Same goes for UE4 - if you have mipmaps for sky sphere texture, and you sphere is tiny, but draw order is such that it is drawn behind all of the level geometry, then you will always be at mipmap 0, which is your original image. If your sky sphere is huge, it will be far away from the cam at all times, and whatever mipmap level will be forced to render, making it always blurry. And if there was a way to force mipmap level 0, you’d end up with original image.
All that considered, why on earth do you people keep trying to mipmap skies?! You will either end up always blurry, or always with original image. So in order to solve the issue, you need to render it out in high resolution and downsample it. And keep skies either at 2k or 4k resolution in-game.
I don’t think people want to use skies per se, or at least I don’t. The effort is to replicate the quality of the Oculus 360 photo viewer app. You can load stereo 12x1536px panoramas into that, which can effectively be replicated in UE4 by loading two cubemaps, one for each eye. Alternatively you could map a physical cube. With no mips you get no sampling of the textures that are mapped to a cube (virtual or not) and this means you’ll see skewed textured over a screen of which you can see the pixels of and as such the image will look very jagged if it’s at over 1K pixels per face. If you’re a Gear VR developer, I encourage you to replicate the Oculus app as it’s very likely that a client will require you to render a high quality panorama on the Gear, in the future.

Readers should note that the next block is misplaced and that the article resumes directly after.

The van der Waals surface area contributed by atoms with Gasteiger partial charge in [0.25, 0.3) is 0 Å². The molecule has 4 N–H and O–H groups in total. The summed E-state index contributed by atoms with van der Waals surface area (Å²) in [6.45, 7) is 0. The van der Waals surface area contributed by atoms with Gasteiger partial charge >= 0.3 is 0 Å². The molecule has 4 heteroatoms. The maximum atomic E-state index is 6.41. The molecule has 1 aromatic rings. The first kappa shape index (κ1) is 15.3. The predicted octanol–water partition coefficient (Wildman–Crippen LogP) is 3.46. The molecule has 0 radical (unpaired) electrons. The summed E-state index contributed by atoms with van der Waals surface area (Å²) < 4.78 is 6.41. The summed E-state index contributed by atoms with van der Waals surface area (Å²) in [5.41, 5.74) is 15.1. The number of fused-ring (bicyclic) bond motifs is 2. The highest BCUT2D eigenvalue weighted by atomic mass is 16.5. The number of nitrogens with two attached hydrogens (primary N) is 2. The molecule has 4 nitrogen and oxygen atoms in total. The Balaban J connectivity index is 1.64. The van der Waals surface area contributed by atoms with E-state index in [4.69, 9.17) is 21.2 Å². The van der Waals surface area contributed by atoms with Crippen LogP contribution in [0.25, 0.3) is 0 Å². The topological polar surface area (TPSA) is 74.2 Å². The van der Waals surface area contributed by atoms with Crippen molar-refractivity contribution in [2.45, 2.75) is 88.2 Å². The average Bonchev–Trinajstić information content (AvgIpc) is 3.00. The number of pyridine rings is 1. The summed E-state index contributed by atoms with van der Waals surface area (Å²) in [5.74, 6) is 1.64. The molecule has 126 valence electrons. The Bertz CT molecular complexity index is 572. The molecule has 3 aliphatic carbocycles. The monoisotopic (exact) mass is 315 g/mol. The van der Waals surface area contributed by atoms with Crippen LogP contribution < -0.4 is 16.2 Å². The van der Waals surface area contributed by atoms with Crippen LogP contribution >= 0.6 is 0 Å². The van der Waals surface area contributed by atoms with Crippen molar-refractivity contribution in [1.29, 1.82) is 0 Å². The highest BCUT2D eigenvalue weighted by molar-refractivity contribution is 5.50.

Oh, I was under impression you need it for skybox (skysphere).
I am afraid you can’t I don’t think UE4 includes same rendering functionality Mobile SDK does. I don’t even know if Mobile SDK used in standalone apps (non-UE4/non-Unity based) can render the same way as they do in Oculus 360 viewer.
Oculus 360 viewer is really good, best I’ve managed was getting close to it.
I never considered Stereo Layers for this…definitely worth looking into. At the end of the day it all comes down to how optimal the app can run with all the other things that it’s processing.
This is a very helpful tip, thank you! I’ll keep this updated with my progress or perhaps I’ll make a new thread for this if it turns out good.